dc.description.abstractBackground Child development is adversely affected by the socioeconomic status of the family and community. In view of the increasing socioeconomic disparity in Hong Kong in the past decade, this proposed study aims at investigating the existence, magnitude, pattern and manifestations of socioeconomic gradients in school readiness of preschool children, as well as interpreting how these are shaped and mediated through families, institutions and the wider communities. Objectives 1) To adapt and validate the Chinese Early Development Instrument (CEDI); 2) To investigate the socioeconomic gradients in school readiness of preschool children in relation to family SES, contextual effect, and family processes. Methods This study employs a cross-sectional research design comprising two stages. Stage one was a stand-alone pilot study to translate and validate the Chinese version of Early Development Instrument (CEDI). A total of 167 K3 children (4 kindergartens) from Hong Kong Island (HKI, the affluent district) and Yuen Long (YL, the disadvantaged district) were recruited. Stage two was the main study to examine socioeconomic gradients in school readiness. 567 K3 children of 21 kindergartens from YL and HKI were recruited. Four hypotheses regarding socio-economic gradients in terms of existence, magnitude, pattern, and mediating mechanism were tested using two-level linear models. Results CEDI showed adequate internal consistency, with Cronbach’s alpha ranging from .70 to .95. The concurrent validity of CEDI was established using The Pearson correlations between CEDI and Hong Kong Early Child Development Scale (HKECDS), locally developed direct assessment, ranged from .39 to .66 with statistical significance (p<.05). The test-retest reliability of CEDI was analyzed, and the kappa coefficient was .89, demonstrating a good stability of CEDI. In the main study, children from YL have a significantly lower total CEDI domain score of emotional maturity (p= .025) and language and cognitive development (p= .01) than their counterparts from HKI. Girls scored significant higher on the total CEDI scores (mean= 44.5, sd= 4.80) than their male counterparts (mean=42.52, sd=6.10), and significantly less proportion of girls than boys were classified as developmentally vulnerable in at least one CEDI domains (26.0% girls vs. 35.8% boys, p=0.12). Hypothesis testing regarding existence of socioeconomic gradient by multi-level modeling suggested a significant association between the overall developmental outcomes of children and family SES index. Testing of kindergarten’s contextual effect showed that kindergarten level variables (annual school fees, teacher education background and working experience) accounted for significant proportion of variance in the total CEDI score. Additionally, our results supported the mediating effect of family processes (i.e., frequency of parent-child interactions and management of child digital use at home) in explaining socioeconomic gradients in child developmental outcomes. Conclusions CEDI is a psychometric sound measurement tool for early child development and assessing school readiness in Chinese society. Using CEDI, the evidence gathered from the main study demonstrated the existence of socioeconomic gradient with a significant association between the developmental outcomes of children and family SES, and highlighted the mediating effects from kindergarten and family levels, which are potentially modifiable to bridge the gap between the rich and poor.-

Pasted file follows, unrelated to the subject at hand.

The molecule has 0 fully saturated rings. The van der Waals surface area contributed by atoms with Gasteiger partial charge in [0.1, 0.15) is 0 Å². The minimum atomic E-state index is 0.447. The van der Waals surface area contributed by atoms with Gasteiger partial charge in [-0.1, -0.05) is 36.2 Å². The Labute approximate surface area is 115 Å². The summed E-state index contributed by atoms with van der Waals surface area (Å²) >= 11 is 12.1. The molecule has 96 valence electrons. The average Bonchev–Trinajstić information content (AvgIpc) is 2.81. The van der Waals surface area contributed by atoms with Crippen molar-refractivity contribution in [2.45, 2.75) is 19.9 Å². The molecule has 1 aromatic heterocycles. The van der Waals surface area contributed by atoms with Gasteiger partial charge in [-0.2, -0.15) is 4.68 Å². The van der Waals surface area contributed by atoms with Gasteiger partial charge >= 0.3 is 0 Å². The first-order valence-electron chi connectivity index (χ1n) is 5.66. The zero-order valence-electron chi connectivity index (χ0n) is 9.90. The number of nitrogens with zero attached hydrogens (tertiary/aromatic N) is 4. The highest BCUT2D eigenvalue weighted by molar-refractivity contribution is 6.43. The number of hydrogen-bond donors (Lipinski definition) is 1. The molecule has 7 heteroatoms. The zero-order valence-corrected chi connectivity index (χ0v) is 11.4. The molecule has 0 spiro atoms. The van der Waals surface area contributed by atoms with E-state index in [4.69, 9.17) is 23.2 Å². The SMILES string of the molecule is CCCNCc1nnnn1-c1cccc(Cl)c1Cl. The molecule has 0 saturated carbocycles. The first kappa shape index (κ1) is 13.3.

dc.languageeng-
dc.publisherThe University of Hong Kong (Pokfulam, Hong Kong)-
dc.relation.ispartofHKU Theses Online (HKUTO)-
dc.rightsThe author retains all proprietary rights, (such as patent rights) and the right to use in future works.-
dc.rightsCreative Commons: Attribution 3.0 Hong Kong License-
dc.source.urihttp://hub.hku.hk/bib/B48423506-
dc.subject.lcshChild development - Economic aspects - China - Hong Kong.-
dc.subject.lcshChild development - Social aspects - China - Hong Kong.-
dc.titleThe early development of children from different socioeconomic backgrounds: do our children need earlyintervention?-
dc.typePG_Thesis-
dc.identifier.hkulb4842350-
dc.description.thesisnameMaster of Public Health-
dc.description.thesislevelMaster-
dc.description.thesisdisciplinePublic Health-
dc.description.naturepublished_or_final_version-
dc.identifier.doi10.5353/th_b4842350-
dc.date.hkucongregation2012-